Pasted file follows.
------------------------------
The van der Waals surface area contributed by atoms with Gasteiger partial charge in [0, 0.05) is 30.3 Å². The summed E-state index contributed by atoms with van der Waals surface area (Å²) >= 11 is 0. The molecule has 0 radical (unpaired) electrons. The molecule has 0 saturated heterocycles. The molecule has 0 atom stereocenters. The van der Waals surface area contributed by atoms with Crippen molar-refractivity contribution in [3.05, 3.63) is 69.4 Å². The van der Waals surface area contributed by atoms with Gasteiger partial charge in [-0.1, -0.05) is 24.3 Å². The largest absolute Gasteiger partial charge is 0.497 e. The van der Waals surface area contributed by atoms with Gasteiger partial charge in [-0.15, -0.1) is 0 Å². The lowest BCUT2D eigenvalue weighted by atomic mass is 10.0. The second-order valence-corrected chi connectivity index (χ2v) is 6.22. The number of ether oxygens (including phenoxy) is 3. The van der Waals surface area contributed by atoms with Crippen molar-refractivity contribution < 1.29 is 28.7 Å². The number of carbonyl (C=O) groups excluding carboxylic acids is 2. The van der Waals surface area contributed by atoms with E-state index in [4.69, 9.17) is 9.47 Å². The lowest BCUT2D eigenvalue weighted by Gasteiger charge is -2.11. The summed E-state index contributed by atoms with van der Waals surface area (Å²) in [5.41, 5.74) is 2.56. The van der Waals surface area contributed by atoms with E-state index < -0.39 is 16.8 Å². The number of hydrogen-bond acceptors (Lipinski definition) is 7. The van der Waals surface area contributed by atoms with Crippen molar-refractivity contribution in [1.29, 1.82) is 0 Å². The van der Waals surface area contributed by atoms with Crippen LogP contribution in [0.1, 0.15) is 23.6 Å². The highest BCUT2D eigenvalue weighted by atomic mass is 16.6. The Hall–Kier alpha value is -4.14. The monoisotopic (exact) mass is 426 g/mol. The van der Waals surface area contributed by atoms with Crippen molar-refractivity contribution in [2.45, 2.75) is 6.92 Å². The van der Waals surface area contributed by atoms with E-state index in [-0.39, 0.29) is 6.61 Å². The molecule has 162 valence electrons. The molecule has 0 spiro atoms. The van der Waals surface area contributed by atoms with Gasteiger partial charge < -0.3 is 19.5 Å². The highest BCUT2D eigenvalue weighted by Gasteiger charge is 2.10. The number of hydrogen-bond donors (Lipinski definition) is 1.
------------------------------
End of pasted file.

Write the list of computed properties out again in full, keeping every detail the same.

The van der Waals surface area contributed by atoms with Gasteiger partial charge in [0, 0.05) is 30.3 Å². The summed E-state index contributed by atoms with van der Waals surface area (Å²) >= 11 is 0. The molecule has 0 radical (unpaired) electrons. The molecule has 0 saturated heterocycles. The molecule has 0 atom stereocenters. The van der Waals surface area contributed by atoms with Crippen molar-refractivity contribution in [3.05, 3.63) is 69.4 Å². The van der Waals surface area contributed by atoms with Gasteiger partial charge in [-0.1, -0.05) is 24.3 Å². The largest absolute Gasteiger partial charge is 0.497 e. The van der Waals surface area contributed by atoms with Gasteiger partial charge in [-0.15, -0.1) is 0 Å². The lowest BCUT2D eigenvalue weighted by atomic mass is 10.0. The second-order valence-corrected chi connectivity index (χ2v) is 6.22. The number of ether oxygens (including phenoxy) is 3. The van der Waals surface area contributed by atoms with Crippen molar-refractivity contribution < 1.29 is 28.7 Å². The number of carbonyl (C=O) groups excluding carboxylic acids is 2. The van der Waals surface area contributed by atoms with E-state index in [4.69, 9.17) is 9.47 Å². The lowest BCUT2D eigenvalue weighted by Gasteiger charge is -2.11. The summed E-state index contributed by atoms with van der Waals surface area (Å²) in [5.41, 5.74) is 2.56. The van der Waals surface area contributed by atoms with E-state index < -0.39 is 16.8 Å². The number of hydrogen-bond acceptors (Lipinski definition) is 7. The van der Waals surface area contributed by atoms with Crippen molar-refractivity contribution in [1.29, 1.82) is 0 Å². The van der Waals surface area contributed by atoms with Crippen LogP contribution in [0.1, 0.15) is 23.6 Å². The highest BCUT2D eigenvalue weighted by atomic mass is 16.6. The Hall–Kier alpha value is -4.14. The monoisotopic (exact) mass is 426 g/mol. The van der Waals surface area contributed by atoms with Crippen molar-refractivity contribution in [2.45, 2.75) is 6.92 Å². The van der Waals surface area contributed by atoms with E-state index in [-0.39, 0.29) is 6.61 Å². The molecule has 162 valence electrons. The molecule has 0 spiro atoms. The van der Waals surface area contributed by atoms with Gasteiger partial charge < -0.3 is 19.5 Å². The highest BCUT2D eigenvalue weighted by Gasteiger charge is 2.10. The number of hydrogen-bond donors (Lipinski definition) is 1.